井の中の蛙

10/17/2010

Data Visualization and Data Quality

Filed under: — Jonathan Dresner @ 3:28 pm

The inestimable Rob MacDougall is running a course on Digital History, and even better, he’s running it more or less publicly! I’m getting all kinds of ideas here. On the other hand, it sometimes raises surprising problems. The unit on Data Visualization includes an assigned reading that looked like something I might use for historiography, David Staley, Computers, Visualization, and History: How New Technology Will Transform Our Understanding of the Past (M.E. Sharpe, 2003). But when I started looking through it, the first ‘data visualization’ presented was an illustration of Japanese history from William McNeill’s 1963 The Rise of the West that made my teeth clench. Rob asked me to explain what’s wrong with it, which is fair.

The caption reads

In addition to information about costume, architecture, and other forms of material culture, the figures in the diagram convey meaningful information through gesture and body language, the shading of figures, their relative sizes, and their location in the diagram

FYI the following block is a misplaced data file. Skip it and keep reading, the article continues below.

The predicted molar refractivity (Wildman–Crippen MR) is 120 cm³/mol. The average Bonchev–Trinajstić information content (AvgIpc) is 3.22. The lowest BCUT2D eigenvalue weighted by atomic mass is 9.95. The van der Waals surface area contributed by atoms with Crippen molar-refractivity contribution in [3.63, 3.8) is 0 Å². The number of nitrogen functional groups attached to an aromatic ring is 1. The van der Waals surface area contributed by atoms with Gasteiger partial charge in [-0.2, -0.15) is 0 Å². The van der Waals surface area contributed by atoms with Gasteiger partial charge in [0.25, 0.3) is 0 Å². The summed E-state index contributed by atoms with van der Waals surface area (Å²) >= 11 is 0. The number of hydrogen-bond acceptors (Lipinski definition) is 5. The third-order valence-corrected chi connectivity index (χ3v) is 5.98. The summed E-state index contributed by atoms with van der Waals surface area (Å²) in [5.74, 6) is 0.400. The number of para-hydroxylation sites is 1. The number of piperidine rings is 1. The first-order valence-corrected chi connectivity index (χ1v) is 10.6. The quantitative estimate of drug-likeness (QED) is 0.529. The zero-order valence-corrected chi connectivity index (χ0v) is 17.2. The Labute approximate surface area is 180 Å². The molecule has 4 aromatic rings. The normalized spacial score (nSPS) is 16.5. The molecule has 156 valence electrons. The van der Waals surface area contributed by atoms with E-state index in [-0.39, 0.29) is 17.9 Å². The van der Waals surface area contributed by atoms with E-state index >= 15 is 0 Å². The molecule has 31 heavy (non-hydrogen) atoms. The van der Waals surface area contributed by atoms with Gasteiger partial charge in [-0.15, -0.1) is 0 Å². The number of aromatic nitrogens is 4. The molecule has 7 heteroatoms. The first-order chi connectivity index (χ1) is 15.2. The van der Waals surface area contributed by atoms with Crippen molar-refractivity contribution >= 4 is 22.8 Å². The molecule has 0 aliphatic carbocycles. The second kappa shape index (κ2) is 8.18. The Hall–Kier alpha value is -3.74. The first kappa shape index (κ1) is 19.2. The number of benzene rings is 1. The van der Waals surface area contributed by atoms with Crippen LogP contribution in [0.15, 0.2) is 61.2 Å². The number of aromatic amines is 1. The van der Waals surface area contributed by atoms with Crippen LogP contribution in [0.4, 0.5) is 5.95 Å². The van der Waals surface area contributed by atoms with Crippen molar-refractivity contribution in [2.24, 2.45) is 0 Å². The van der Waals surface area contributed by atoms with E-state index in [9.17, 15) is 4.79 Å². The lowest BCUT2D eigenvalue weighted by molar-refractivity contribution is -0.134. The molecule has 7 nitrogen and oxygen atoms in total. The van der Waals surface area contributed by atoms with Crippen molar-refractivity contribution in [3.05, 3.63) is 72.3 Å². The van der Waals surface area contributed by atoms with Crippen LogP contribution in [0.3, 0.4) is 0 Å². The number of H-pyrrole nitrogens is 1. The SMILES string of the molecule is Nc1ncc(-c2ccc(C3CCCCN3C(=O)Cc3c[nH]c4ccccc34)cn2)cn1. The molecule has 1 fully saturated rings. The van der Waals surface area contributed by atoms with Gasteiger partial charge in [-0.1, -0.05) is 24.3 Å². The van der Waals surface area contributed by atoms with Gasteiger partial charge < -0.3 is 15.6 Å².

That’s all true, as far as it goes. The problem, of course, is whether the diagram is conveying accurate and clear information, and on both accounts it fails. I realize that I’m being a little unfair: the McNeill book was a survey text written almost a half-century ago, and the diagram is being used as an example of potential; it’s not being cited as an up-to-date description of Japanese history that would be acceptable today. Still, it’s worth talking about.
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